Specific Sources:

NASA (2020). The Effects of Climate Change. [online] last updated: November 21, 2020

Available at: https://climate.nasa.gov/effects/ [Accessed 23rd November 2020]

ScienceDaily (2013). Loss of Arctic sea ice speeds domino effect of warming temperatures at high latitudes. [online]. January 23, 2013.

Available at: https://www.sciencedaily.com/releases/2013/01/130123144044.html [Accessed 23rd November 2020]

TwoSides (2020). European forests have been growing by 1,500 football pitches every day! [online] FAO data 2005 to 2020.

Available at: https://www.twosides.info/european-forests/ [Accessed November 27, 2020]

Hiilipuu (2020). Carbon Cycle [online]

Available at: http://www.hiilipuu.fi/articles/carbon-cycle [Accessed November 27, 2020]

Sappi (2019). Sappi Group Sustainability Report. [printed and online] Published 2019.

Available at: https://cdn-s3.sappi.com/s3fs-public/2019-Sappi-Group-Sustainability-Report_v5.pdf [Accessed November 27, 2020]

Recycled Papers [maintained by Arjowiggins] (2018). Green Matters [online].

Available at: https://recycled-papers.co.uk/green-matters/ [Accessed December 3rd, 2020]

CEPI (2019). Key Statistics – European Pulp and Paper Industry [online].

Available at: https://www.cepi.org/key-statistics-2019/ [Accessed December 3rd, 2020]

Jönson, Gunilla and Nyberg, Lars (2000). How many times can the forest fibre be recycled? [printed and online]. Published 2000 by Lund University.

Available at: https://lup.lub.lu.se/search/publication/541324 [December 3rd, 2020]

European Paper Recycling Council (EPRC) (2019). The platform of the paper recycling chain. [online]

Available at: https://www.paperforrecycling.eu/ [Accessed December 3rd, 2020]

Amand, François Julien Saint (1999) Hydrodynamics of deinking flotation [printed and online]. Published 1999 by ELSEVIER and Centre Technique du Papier Domaine Universitaire.

Available at: https://www.sciencedirect.com/science/article/abs/pii/S0301751698000507 [Accessed December 3rd, 2020]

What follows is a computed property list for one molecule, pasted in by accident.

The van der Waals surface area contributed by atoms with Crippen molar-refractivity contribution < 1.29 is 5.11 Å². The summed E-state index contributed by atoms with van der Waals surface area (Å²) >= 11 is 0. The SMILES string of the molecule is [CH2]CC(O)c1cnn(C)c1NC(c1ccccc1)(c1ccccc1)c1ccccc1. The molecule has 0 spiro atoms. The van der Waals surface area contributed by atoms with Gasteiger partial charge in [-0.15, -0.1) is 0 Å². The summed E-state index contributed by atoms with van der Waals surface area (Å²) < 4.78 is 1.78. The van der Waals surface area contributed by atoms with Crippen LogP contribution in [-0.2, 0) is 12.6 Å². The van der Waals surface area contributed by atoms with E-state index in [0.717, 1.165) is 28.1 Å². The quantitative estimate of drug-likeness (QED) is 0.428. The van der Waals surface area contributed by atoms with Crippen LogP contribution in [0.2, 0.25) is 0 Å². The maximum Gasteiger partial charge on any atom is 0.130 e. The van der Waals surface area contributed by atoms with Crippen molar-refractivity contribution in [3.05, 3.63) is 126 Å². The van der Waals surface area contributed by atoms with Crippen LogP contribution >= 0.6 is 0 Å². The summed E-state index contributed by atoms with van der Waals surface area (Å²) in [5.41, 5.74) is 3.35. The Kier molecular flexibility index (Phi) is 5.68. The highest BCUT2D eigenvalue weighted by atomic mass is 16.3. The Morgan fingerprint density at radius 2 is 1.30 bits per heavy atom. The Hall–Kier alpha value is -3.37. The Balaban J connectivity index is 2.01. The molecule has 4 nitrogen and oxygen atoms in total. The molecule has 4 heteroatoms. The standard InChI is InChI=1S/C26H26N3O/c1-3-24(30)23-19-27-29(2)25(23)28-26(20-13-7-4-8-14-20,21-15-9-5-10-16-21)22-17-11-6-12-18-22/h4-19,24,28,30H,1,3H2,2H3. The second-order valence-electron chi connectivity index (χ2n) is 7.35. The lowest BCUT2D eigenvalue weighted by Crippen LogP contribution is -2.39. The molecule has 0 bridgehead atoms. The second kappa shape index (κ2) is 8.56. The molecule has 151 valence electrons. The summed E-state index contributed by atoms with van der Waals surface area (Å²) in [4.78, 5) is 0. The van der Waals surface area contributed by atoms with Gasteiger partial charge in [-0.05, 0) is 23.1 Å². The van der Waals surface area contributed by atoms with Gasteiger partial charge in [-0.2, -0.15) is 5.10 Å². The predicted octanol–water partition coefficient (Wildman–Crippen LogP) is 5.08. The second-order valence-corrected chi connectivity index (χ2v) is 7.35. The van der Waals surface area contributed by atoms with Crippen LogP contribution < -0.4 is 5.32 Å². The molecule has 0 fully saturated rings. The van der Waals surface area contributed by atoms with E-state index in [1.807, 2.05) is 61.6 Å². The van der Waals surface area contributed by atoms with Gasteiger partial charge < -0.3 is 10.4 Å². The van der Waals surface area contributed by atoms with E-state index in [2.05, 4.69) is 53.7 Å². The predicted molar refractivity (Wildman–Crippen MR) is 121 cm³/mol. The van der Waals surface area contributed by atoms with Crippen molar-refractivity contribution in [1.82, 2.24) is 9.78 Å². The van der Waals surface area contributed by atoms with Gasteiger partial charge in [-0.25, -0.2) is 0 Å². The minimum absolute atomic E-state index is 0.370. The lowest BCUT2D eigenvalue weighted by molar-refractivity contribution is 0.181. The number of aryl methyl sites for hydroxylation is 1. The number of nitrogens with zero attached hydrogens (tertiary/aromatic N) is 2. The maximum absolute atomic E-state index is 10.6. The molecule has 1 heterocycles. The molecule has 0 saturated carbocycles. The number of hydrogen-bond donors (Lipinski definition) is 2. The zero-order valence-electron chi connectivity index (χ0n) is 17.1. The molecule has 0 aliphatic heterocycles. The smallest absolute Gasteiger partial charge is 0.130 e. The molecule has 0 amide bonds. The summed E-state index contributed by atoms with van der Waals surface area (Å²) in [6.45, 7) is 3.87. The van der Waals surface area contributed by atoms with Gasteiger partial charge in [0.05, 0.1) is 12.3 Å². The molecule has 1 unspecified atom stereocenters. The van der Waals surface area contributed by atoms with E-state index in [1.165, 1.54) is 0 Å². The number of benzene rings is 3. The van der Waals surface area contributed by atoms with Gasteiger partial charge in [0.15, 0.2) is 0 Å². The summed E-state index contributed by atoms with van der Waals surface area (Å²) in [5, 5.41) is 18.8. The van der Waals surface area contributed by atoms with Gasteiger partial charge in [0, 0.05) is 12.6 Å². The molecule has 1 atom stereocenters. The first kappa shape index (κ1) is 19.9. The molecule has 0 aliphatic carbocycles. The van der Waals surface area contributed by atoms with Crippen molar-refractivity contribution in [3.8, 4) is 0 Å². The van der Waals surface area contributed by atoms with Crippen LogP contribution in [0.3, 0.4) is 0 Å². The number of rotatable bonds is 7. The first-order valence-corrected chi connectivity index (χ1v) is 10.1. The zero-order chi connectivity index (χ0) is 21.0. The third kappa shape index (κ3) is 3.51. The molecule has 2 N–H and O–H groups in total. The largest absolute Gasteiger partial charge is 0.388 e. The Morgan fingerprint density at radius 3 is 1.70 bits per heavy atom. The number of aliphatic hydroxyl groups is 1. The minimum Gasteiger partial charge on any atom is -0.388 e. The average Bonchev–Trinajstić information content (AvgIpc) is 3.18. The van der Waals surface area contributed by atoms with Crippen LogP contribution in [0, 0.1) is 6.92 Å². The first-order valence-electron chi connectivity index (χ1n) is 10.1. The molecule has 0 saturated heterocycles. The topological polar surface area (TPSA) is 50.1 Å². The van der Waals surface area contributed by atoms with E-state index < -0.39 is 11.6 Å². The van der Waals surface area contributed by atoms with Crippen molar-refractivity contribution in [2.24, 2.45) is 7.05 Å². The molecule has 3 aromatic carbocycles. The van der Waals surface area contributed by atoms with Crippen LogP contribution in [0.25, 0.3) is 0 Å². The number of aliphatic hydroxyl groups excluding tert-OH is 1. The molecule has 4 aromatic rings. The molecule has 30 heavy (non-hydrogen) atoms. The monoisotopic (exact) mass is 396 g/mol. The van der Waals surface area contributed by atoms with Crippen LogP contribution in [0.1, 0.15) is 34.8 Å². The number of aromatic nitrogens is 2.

EnAcademic (2020) Flotation Deinking Image sourced form enacademic.com [online]

Available at: https://enacademic.com/dic.nsf/enwiki/11628601

Image link: https://enacademic.com/pictures/enwiki/70/FlCell.PNG

[Accessed December 3rd, 2020]

Packaging Europe (2020) Coca Cola Reveals First Paper Bottle Prototype [online]

Available at: https://packagingeurope.com/coca-cola-reveals-first-paper-bottle-prototype/ [Accessed December 5th, 2020]

TwoSides (2020). Ellen MacArthur Foundation (2018). Electronic Communication [online]

Available at: https://www.twosides.info/electronic-communication [Accessed December 6th, 2020]

General Sources:

Nature Research (2020) Climate tipping points — too risky to bet against [online]

Available at: https://www.nature.com/articles/d41586-019-03595-0 [Accessed November 23rd, 2020]

FSC (2020) Roadmap to Change [online]

Available at: https://fsc.org/en/impact/roadmap-to-change [Accessed November 23rd, 2020]

Attenborough/PBS (2020). David Attenborough on How Our Changing Climate Affects Wildlife. [online]. April 15, 2020.

Available at: https://www.pbs.org/wnet/nature/blog/david-attenborough-on-how-our-changing-climate-affects-wildlife/ [Accessed November 10th, 2020]

Triplepundit (2013). Deforestation and the Role of Paper Products [online]

Available at: https://www.triplepundit.com/story/2013/deforestation-and-role-paper-products/59071 [Accessed November 23rd, 2020]